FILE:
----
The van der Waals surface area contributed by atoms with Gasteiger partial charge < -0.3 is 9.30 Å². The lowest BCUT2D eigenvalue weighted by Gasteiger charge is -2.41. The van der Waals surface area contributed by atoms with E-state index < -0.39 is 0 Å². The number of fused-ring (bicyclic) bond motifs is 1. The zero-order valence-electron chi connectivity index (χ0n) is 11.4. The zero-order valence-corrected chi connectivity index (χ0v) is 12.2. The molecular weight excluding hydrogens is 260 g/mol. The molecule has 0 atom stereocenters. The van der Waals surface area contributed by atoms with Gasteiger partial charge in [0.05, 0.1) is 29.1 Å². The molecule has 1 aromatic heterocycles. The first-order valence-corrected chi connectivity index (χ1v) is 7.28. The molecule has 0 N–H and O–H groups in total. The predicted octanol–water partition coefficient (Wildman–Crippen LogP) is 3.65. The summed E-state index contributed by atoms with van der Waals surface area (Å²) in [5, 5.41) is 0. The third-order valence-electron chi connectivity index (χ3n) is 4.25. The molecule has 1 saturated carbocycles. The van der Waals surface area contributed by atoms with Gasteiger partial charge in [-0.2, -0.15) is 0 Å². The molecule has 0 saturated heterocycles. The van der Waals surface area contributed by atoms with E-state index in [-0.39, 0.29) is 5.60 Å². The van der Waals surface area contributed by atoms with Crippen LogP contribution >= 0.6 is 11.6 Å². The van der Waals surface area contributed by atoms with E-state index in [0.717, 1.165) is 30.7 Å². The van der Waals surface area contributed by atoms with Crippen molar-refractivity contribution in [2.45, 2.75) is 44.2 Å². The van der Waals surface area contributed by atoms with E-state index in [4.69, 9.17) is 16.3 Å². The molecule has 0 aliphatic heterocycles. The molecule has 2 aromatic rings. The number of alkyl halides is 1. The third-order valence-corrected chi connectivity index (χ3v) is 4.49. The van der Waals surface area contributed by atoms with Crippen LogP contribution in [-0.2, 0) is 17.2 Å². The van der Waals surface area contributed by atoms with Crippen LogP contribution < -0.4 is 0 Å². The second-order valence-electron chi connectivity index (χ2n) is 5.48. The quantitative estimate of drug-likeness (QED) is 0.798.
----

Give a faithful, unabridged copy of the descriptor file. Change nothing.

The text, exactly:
The van der Waals surface area contributed by atoms with Gasteiger partial charge < -0.3 is 9.30 Å². The lowest BCUT2D eigenvalue weighted by Gasteiger charge is -2.41. The van der Waals surface area contributed by atoms with E-state index < -0.39 is 0 Å². The number of fused-ring (bicyclic) bond motifs is 1. The zero-order valence-electron chi connectivity index (χ0n) is 11.4. The zero-order valence-corrected chi connectivity index (χ0v) is 12.2. The molecular weight excluding hydrogens is 260 g/mol. The molecule has 0 atom stereocenters. The van der Waals surface area contributed by atoms with Gasteiger partial charge in [0.05, 0.1) is 29.1 Å². The molecule has 1 aromatic heterocycles. The first-order valence-corrected chi connectivity index (χ1v) is 7.28. The molecule has 0 N–H and O–H groups in total. The predicted octanol–water partition coefficient (Wildman–Crippen LogP) is 3.65. The summed E-state index contributed by atoms with van der Waals surface area (Å²) in [5, 5.41) is 0. The third-order valence-electron chi connectivity index (χ3n) is 4.25. The molecule has 1 saturated carbocycles. The van der Waals surface area contributed by atoms with Gasteiger partial charge in [-0.2, -0.15) is 0 Å². The molecule has 0 saturated heterocycles. The van der Waals surface area contributed by atoms with E-state index in [-0.39, 0.29) is 5.60 Å². The van der Waals surface area contributed by atoms with Crippen LogP contribution >= 0.6 is 11.6 Å². The van der Waals surface area contributed by atoms with E-state index in [0.717, 1.165) is 30.7 Å². The van der Waals surface area contributed by atoms with Crippen molar-refractivity contribution in [2.45, 2.75) is 44.2 Å². The van der Waals surface area contributed by atoms with E-state index in [4.69, 9.17) is 16.3 Å². The molecule has 0 aliphatic heterocycles. The molecule has 2 aromatic rings. The number of alkyl halides is 1. The third-order valence-corrected chi connectivity index (χ3v) is 4.49. The van der Waals surface area contributed by atoms with Crippen LogP contribution in [-0.2, 0) is 17.2 Å². The van der Waals surface area contributed by atoms with Crippen LogP contribution < -0.4 is 0 Å². The second-order valence-electron chi connectivity index (χ2n) is 5.48. The quantitative estimate of drug-likeness (QED) is 0.798.